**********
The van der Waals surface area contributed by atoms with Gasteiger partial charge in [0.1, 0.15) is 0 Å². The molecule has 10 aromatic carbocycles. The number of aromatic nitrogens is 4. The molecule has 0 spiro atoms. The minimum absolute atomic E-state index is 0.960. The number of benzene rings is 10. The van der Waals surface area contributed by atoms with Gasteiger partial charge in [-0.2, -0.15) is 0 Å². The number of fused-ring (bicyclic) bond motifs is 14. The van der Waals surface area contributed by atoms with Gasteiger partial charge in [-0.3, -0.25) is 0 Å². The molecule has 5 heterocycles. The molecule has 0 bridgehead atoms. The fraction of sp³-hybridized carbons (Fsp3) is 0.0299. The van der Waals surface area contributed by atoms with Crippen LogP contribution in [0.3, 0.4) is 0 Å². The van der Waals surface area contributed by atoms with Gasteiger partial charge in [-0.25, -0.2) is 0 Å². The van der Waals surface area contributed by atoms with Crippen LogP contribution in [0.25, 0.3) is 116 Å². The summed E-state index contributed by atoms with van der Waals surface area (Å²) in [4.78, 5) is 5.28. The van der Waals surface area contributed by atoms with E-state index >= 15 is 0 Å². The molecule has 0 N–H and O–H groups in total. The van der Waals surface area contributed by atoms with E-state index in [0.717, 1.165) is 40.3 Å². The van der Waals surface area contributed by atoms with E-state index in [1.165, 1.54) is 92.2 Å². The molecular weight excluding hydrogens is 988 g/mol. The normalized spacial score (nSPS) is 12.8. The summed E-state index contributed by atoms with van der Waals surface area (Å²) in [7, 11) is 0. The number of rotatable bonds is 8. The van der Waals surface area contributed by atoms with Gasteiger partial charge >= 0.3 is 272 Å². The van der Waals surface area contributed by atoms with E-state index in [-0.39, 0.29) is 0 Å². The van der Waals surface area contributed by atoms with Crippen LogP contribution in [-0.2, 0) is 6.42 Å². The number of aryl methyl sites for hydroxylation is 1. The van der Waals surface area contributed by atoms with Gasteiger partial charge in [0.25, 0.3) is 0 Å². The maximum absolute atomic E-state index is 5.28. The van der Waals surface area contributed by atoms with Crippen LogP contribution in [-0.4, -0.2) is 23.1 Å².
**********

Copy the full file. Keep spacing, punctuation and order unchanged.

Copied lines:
The van der Waals surface area contributed by atoms with Gasteiger partial charge in [0.1, 0.15) is 0 Å². The molecule has 10 aromatic carbocycles. The number of aromatic nitrogens is 4. The molecule has 0 spiro atoms. The minimum absolute atomic E-state index is 0.960. The number of benzene rings is 10. The van der Waals surface area contributed by atoms with Gasteiger partial charge in [-0.2, -0.15) is 0 Å². The number of fused-ring (bicyclic) bond motifs is 14. The van der Waals surface area contributed by atoms with Gasteiger partial charge in [-0.3, -0.25) is 0 Å². The molecule has 5 heterocycles. The molecule has 0 bridgehead atoms. The fraction of sp³-hybridized carbons (Fsp3) is 0.0299. The van der Waals surface area contributed by atoms with Crippen LogP contribution in [0.3, 0.4) is 0 Å². The van der Waals surface area contributed by atoms with Gasteiger partial charge in [-0.25, -0.2) is 0 Å². The van der Waals surface area contributed by atoms with Crippen LogP contribution in [0.25, 0.3) is 116 Å². The summed E-state index contributed by atoms with van der Waals surface area (Å²) in [4.78, 5) is 5.28. The van der Waals surface area contributed by atoms with E-state index >= 15 is 0 Å². The molecule has 0 N–H and O–H groups in total. The van der Waals surface area contributed by atoms with E-state index in [0.717, 1.165) is 40.3 Å². The van der Waals surface area contributed by atoms with E-state index in [1.165, 1.54) is 92.2 Å². The molecular weight excluding hydrogens is 988 g/mol. The normalized spacial score (nSPS) is 12.8. The summed E-state index contributed by atoms with van der Waals surface area (Å²) in [7, 11) is 0. The number of rotatable bonds is 8. The van der Waals surface area contributed by atoms with Gasteiger partial charge >= 0.3 is 272 Å². The van der Waals surface area contributed by atoms with E-state index in [-0.39, 0.29) is 0 Å². The van der Waals surface area contributed by atoms with Crippen LogP contribution in [-0.2, 0) is 6.42 Å². The number of aryl methyl sites for hydroxylation is 1. The van der Waals surface area contributed by atoms with Gasteiger partial charge in [0.25, 0.3) is 0 Å². The maximum absolute atomic E-state index is 5.28. The van der Waals surface area contributed by atoms with Crippen LogP contribution in [-0.4, -0.2) is 23.1 Å².